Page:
LLC in the USThe United States is one of the largest economies in the world, and companies based in the US are usually trusted worldwide. This makes it is easier for the business to collect payments from customers.

Hence many people who are not residing in the United States would like to set up a business in the U.S, since it will have a good reputation. It is possible for a person who is not residing in the US to set up a Limited Liability Company (LLC) and also avoid paying taxes in the country. Information on forming a US LLC for non-residents is provided below.


There are many advantages of forming a US LLC compared to a business in other countries. In addition to the excellent reputation which a US LLC will have worldwide, the setup and maintenance costs of a business established in the United States are far lower than in other countries. It is usually possible to set up a business in the US in one week, spending approximately $500, while in other countries like Canada, business owners will have to spend $2000 for business formation. The business owner will not have to provide much business information for Know Your Customer (KYC) purposes. A US-based business will also have access to excellent banking and payment processing facilities.

Tax benefits

One of the major advantages of opening a US LLC for a non-resident or non-citizen is that the business will not have to pay any tax in the US if it meets some criteria. These criteria are that the business should be 100% owned by a non-US resident, does not have any local presence in the US and income is not effectively connected. This makes it ideal for a variety of online business and service providers. Companies offering consulting, dropshipping services, selling digital products, selling through Amazon (FBA) and freelancing are often organizing their business as a US LLC and do not pay any taxes in the country.


A business can open its LLC in any of the 50 states in the United States. Some of the factors which should be considered for choosing a state, are the cost of formation, annual fees, anonymity and other laws. Only four states Delaware, New Mexico, Nevada and Wyoming allow the business owner to keep their information anonymous. Additionally Wyoming makes it difficult to sue the LLC owner. After deciding the state, the business owner should choose a name for the business after ensuring that the name is not already registered in the database of the state. The business owner should then choose a service provider who will be the registered Agent and open the LLC on his behalf. On this specific point the best information are found on this website.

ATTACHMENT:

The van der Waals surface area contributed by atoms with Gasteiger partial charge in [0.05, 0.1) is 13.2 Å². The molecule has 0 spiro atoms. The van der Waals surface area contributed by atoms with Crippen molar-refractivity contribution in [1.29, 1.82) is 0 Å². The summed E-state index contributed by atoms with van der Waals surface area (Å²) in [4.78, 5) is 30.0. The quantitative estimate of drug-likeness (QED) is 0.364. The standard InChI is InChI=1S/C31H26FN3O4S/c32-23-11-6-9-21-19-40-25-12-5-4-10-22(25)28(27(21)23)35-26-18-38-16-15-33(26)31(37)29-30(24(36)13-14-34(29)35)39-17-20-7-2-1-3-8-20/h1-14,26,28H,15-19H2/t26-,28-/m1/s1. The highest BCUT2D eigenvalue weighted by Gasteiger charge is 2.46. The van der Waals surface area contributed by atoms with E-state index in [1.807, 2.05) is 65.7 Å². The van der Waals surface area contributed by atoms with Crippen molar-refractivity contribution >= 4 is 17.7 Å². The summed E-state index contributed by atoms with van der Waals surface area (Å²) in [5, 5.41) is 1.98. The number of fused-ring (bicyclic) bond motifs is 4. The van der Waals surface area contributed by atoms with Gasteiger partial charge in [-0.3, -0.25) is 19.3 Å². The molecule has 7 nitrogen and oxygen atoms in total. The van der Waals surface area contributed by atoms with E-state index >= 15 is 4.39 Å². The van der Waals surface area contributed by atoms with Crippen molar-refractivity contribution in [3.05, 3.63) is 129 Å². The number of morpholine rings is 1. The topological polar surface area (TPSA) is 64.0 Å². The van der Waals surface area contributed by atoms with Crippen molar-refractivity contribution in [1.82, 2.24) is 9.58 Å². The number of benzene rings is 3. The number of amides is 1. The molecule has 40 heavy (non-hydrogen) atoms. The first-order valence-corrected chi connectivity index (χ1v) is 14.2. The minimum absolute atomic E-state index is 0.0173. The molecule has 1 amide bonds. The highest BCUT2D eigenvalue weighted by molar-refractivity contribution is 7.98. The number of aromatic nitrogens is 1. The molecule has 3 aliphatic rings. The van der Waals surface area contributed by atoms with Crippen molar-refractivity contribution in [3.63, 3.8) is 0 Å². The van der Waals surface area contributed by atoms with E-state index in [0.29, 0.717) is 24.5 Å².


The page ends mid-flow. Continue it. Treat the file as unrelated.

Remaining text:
Employer Identification Number (EIN)

For opening a US LLC, the business owner will have to apply for an EIN with the Internal Revenue Service (IRS). The EIN is a tax identification number. To get a nine-digit EIN, the business owner, will have to fill the application form SS-4, with a business name, US business address, and a brief description of the activities of the business. This EIN is required for opening a bank account or applying for accounts with payment processors like Paypal.

Bank account

A US LLC owned by a non-resident will require a bank account to receive payments, pay their vendors and for reporting purposes. The bank account can be opened with traditional banks like Chase, Bank of America. However, to open a bank account in these banks, the business owner should be physically present in the United States. The alternate option is opening an account with neobanks which allow the bank account to be opened remotely. Some of the neobank options for US LLC owners are Transferwise, Payoneer, and

Filing requirements

All US LLCs have to submit the form 5472 with form 1120 annually by April 15. In this form, the business owner will have to provide some financial information of the business, like the LLC value on 31st December of the tax year, the amount of money moved from the non-US owner to the LLC, and the money moved from the LLC to the owner in the tax year. This form has to be mailed or faxed to the IRS, Ogden, Utah, Failure to file this form can result in a penalty. The owner is also expected to compile a profit and loss statement, based on the payment received, and expenses of the business.